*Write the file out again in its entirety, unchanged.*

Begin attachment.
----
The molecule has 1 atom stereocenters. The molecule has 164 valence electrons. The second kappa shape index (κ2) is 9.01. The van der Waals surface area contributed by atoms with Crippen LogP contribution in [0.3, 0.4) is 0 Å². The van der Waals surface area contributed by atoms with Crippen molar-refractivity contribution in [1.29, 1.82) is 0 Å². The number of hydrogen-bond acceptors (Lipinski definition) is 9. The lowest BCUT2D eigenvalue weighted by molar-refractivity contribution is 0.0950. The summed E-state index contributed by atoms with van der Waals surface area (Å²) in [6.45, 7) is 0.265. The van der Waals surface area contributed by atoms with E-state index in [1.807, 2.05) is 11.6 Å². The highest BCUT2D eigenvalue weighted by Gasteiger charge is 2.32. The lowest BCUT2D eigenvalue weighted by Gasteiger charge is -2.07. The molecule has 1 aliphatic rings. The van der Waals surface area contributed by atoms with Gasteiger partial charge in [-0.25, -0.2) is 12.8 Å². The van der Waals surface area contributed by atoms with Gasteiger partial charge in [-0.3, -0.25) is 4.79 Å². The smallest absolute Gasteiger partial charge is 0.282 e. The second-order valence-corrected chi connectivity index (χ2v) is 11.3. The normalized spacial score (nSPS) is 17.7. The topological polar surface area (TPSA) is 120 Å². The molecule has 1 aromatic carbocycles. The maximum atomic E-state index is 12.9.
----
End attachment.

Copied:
The molecule has 1 atom stereocenters. The molecule has 164 valence electrons. The second kappa shape index (κ2) is 9.01. The van der Waals surface area contributed by atoms with Crippen LogP contribution in [0.3, 0.4) is 0 Å². The van der Waals surface area contributed by atoms with Crippen molar-refractivity contribution in [1.29, 1.82) is 0 Å². The number of hydrogen-bond acceptors (Lipinski definition) is 9. The lowest BCUT2D eigenvalue weighted by molar-refractivity contribution is 0.0950. The summed E-state index contributed by atoms with van der Waals surface area (Å²) in [6.45, 7) is 0.265. The van der Waals surface area contributed by atoms with E-state index in [1.807, 2.05) is 11.6 Å². The highest BCUT2D eigenvalue weighted by Gasteiger charge is 2.32. The lowest BCUT2D eigenvalue weighted by Gasteiger charge is -2.07. The molecule has 1 aliphatic rings. The van der Waals surface area contributed by atoms with Gasteiger partial charge in [-0.25, -0.2) is 12.8 Å². The van der Waals surface area contributed by atoms with Gasteiger partial charge in [-0.3, -0.25) is 4.79 Å². The smallest absolute Gasteiger partial charge is 0.282 e. The second-order valence-corrected chi connectivity index (χ2v) is 11.3. The normalized spacial score (nSPS) is 17.7. The topological polar surface area (TPSA) is 120 Å². The molecule has 1 aromatic carbocycles. The maximum atomic E-state index is 12.9.